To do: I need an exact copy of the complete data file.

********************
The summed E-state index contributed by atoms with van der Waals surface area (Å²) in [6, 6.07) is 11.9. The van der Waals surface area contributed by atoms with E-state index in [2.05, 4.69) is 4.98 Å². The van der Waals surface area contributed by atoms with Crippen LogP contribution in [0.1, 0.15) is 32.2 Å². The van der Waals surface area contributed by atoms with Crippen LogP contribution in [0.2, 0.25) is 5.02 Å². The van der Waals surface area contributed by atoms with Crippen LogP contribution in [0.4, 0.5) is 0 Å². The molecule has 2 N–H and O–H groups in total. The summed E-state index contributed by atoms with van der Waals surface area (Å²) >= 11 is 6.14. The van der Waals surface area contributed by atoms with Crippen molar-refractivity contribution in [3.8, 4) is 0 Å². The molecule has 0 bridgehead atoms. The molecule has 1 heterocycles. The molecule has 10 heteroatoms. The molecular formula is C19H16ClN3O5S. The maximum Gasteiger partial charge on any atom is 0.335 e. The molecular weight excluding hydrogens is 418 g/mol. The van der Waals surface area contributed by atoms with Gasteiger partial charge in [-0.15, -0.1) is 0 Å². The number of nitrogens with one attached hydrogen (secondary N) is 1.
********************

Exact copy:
The summed E-state index contributed by atoms with van der Waals surface area (Å²) in [6, 6.07) is 11.9. The van der Waals surface area contributed by atoms with E-state index in [2.05, 4.69) is 4.98 Å². The van der Waals surface area contributed by atoms with Crippen LogP contribution in [0.1, 0.15) is 32.2 Å². The van der Waals surface area contributed by atoms with Crippen LogP contribution in [0.2, 0.25) is 5.02 Å². The van der Waals surface area contributed by atoms with Crippen LogP contribution in [0.4, 0.5) is 0 Å². The molecule has 2 N–H and O–H groups in total. The summed E-state index contributed by atoms with van der Waals surface area (Å²) >= 11 is 6.14. The van der Waals surface area contributed by atoms with Crippen molar-refractivity contribution in [3.8, 4) is 0 Å². The molecule has 0 bridgehead atoms. The molecule has 1 heterocycles. The molecule has 10 heteroatoms. The molecular formula is C19H16ClN3O5S. The maximum Gasteiger partial charge on any atom is 0.335 e. The molecular weight excluding hydrogens is 418 g/mol. The van der Waals surface area contributed by atoms with Gasteiger partial charge in [-0.15, -0.1) is 0 Å². The number of nitrogens with one attached hydrogen (secondary N) is 1.